The Space Force news this week starts out with congratulations for the (presumably) new SPACECOM Chief of Space Operations, continues with a couple kudos for companies winning contracts with the USSF, acknowledges the flaming end of the latest Long March rocket launch from China and caps everything with a cameo from ubiquitous Florida Man. Enjoy this week’s Space Force news while you can – ’cause the dragons are coming…
POTUS nominates Lt. Gen. Saltzman for USSF Chief of Space Operations
On Wednesday, July 27, President Biden officially submitted his nomination of Lt. Gen. B. Chance Saltzman for promotion to four-star general and to the position of USSF Chief of Space Operations. Lt. Gen. Saltzman has been serving as deputy CSO. The nomination(s) now await approval from the Senate Armed Services Committee, and the position is expected to be filled by the end of 2022.
Lt. Gen. Saltzman reportedly received strong backing from his CO, Gen. Jay Raymond, to serve as his successor to the position. Certainly, Gen. Raymond’s recommendation helped put Saltzman’s bid over the top: In late May, Breaking Defense reported that the shortlist for the position had been narrowed to two names: SPACECOM deputy commander Lt. Gen. John Shaw and Space Operations Command head Lt. Gen. Stephen Whiting.
Lt. Gen. Saltzman naturally began his career in the Air Force after graduating from Boston University in 1991, ultimately rising to the position of deputy commander of U.S. Air Forces Central Command overseeing coalition air forces in Middle East actions. He transferred to the USSF in 2020 to assume the deputy CSO position.
In April of this year, Lt. Gen. Saltzman provided some hints as to his vision for the Space Force. Speaking at the GEOINT Symposium in Denver, he stated that the USSF will request funding in 2024 specifically for “space-based intelligence, surveillance and reconnaissance” and that the US military in general needs more expansive training as well as improvement to space-based Intelligence, Surveillance and Reconnaissance (ISR).
“Protecting and defending our space-based capabilities and defending our joint force from irresponsible or hostile use of space-based capabilities is the reason that your Space Force was established. Our guardians must be trained and equipped to operate and prevail in a contested space domain against a thinking adversary,” he said.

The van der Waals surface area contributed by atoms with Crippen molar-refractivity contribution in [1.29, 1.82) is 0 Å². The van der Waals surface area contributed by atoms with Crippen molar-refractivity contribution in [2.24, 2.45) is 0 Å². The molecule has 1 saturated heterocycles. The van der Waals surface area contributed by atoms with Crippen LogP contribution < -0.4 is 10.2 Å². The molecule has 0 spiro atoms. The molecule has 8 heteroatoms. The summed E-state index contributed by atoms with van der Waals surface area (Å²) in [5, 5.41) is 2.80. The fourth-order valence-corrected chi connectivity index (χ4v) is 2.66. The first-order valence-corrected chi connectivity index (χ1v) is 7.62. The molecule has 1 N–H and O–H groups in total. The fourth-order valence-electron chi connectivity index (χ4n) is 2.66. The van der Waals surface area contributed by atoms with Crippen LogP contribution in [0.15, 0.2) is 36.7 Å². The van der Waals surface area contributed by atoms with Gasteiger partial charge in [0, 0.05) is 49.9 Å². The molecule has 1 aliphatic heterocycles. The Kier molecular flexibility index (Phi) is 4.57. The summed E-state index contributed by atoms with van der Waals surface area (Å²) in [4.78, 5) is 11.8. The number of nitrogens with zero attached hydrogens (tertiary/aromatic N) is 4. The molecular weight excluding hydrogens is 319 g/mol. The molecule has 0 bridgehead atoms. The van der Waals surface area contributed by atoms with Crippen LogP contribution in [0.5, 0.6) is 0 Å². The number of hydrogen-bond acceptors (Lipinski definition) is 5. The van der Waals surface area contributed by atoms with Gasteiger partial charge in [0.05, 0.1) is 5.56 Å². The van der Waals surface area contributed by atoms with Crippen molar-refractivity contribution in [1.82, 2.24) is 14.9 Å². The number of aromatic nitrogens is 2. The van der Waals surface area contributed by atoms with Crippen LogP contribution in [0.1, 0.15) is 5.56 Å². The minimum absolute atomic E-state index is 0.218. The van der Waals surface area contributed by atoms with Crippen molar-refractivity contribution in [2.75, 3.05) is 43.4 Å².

SPACECOM confirms reentry of Chinese Long March rocket
On Saturday, July 30, SPACECOM officials were able to finally confirm the reentry of a Long March rocket launched six days earlier from China for a mission to the Tiangong Space Station. The rocket’s retnry point into Earth’s atmosphere had been unknown.
SPACECOM announced the news in the fashion of our time, i.e. via Tweet.
#USSPACECOM can confirm the People’s Republic of China (PRC) Long March 5B (CZ-5B) re-entered over the Indian Ocean at approx 10:45 am MDT on 7/30. We refer you to the #PRC for further details on the reentry’s technical aspects such as potential debris dispersal+ impact location.— U.S. Space Command (@US_SpaceCom) July 30, 2022
SPACECOM has tracked Long March rockets to reentry in 2020 and ’21, and another such rocket will reportedly launch in October.
Sources: Weatherboy, Twitter.
Rocket Lab wins contract for solar power supply to USSF
Representatives of Rocket Lab USA, Inc. this week announced that their company had been contracted to provide its Coverglass Interconnected solar Cell (CIC) assemblies for three Lockheed Martin Next Gen OPIR GEO satellites contracted by the USSF. Rocket Lab was very likely an easy choice for the contract, as the company in January 2022 acquired SolAero, the solar-power provider which had supported the USSF’s Space-Based Infrared System (SBiRS) program.